Masters Theses

Date of Award


Degree Type


Degree Name

Master of Science


Comparative and Experimental Medicine

Major Professor

Sharon R. Thompson

Committee Members

Agricola Odoi, Chika C. Okafor, Marcy J. Souza


Foodborne disease outbreaks are still a challenge in the United States even with the improvements that are continuously made to the food integrity system. The Center for Agriculture and Food Security and Preparedness (CAFSP), in conjunction with the Tennessee Integrated Food Safety Center of Excellence, has developed two web-based courses to support investigation of foodborne illnesses. These courses are entitled as “Foodborne Outbreak Investigation and Response Team Roles and Responsibilities, Part A and B” respectively. The overall goal of this study was to evaluate each course by assessing the participants' satisfaction, learning, and perception of knowledge gained and impact on job performance.

Participants’ knowledge of foodborne disease outbreak investigation was assessed through a quiz before and after each of the courses. While their satisfaction and perception of knowledge gained and impact on performance were assessed using 5-point Likert-scale questions.

For course A, most participants (89%-99%) were satisfied with the course content, design, and delivery. There was a statistically significant (P < 0.001) difference between pre- (mean=77) and post-test (mean=91) results of participants (n=188). About 85% of participants (18.8%) perceived that course A improved their overall job performance. Similarly, the majority of participants (83%-91%) rated course B positively. The pre- (mean=62) and post-test (mean=82) results of participants (n=87) were statistically significantly (P < 0.001) different. More than 88% of participants (23.5%) indicated that course B improved their knowledge and performance on job.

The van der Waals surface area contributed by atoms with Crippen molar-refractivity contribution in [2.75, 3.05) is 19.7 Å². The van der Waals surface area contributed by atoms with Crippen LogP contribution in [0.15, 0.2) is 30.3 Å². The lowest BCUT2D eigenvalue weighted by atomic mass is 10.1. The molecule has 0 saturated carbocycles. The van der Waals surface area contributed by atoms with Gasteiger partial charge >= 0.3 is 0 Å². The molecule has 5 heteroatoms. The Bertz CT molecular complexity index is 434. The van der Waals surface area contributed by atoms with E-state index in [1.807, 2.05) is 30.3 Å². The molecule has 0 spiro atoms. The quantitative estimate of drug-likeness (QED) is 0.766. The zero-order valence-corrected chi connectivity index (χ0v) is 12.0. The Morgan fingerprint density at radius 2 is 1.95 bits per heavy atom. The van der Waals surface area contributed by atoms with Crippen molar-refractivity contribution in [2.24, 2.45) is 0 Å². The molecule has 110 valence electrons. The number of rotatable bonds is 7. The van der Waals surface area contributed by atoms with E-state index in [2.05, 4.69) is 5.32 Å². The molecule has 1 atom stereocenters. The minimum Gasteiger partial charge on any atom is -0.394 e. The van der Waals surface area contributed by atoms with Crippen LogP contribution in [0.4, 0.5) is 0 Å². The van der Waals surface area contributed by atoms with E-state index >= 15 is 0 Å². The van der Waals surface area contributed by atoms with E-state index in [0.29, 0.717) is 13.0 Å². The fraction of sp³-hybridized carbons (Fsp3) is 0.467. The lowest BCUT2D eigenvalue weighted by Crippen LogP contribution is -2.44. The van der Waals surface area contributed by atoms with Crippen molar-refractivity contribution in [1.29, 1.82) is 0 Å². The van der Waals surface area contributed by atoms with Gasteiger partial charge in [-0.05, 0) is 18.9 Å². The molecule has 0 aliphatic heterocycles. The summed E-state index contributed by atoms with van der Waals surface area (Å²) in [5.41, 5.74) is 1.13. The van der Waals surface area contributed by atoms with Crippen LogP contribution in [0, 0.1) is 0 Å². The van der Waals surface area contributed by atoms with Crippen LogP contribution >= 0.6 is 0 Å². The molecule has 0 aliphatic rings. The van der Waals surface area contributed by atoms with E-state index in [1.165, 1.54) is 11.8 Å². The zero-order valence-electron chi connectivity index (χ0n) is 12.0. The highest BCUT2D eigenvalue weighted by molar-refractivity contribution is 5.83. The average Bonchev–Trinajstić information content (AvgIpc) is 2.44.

Overall, both online courses assessed in this study improved participants’ knowledge about foodborne outbreak investigation and their performance on the job. Future efforts should support the improvement of the current online training courses as well the development of new courses to target both consumers and all public health professionals associated with the food supply and delivery. These efforts could reduce the current foodborne illnesses in the United States.

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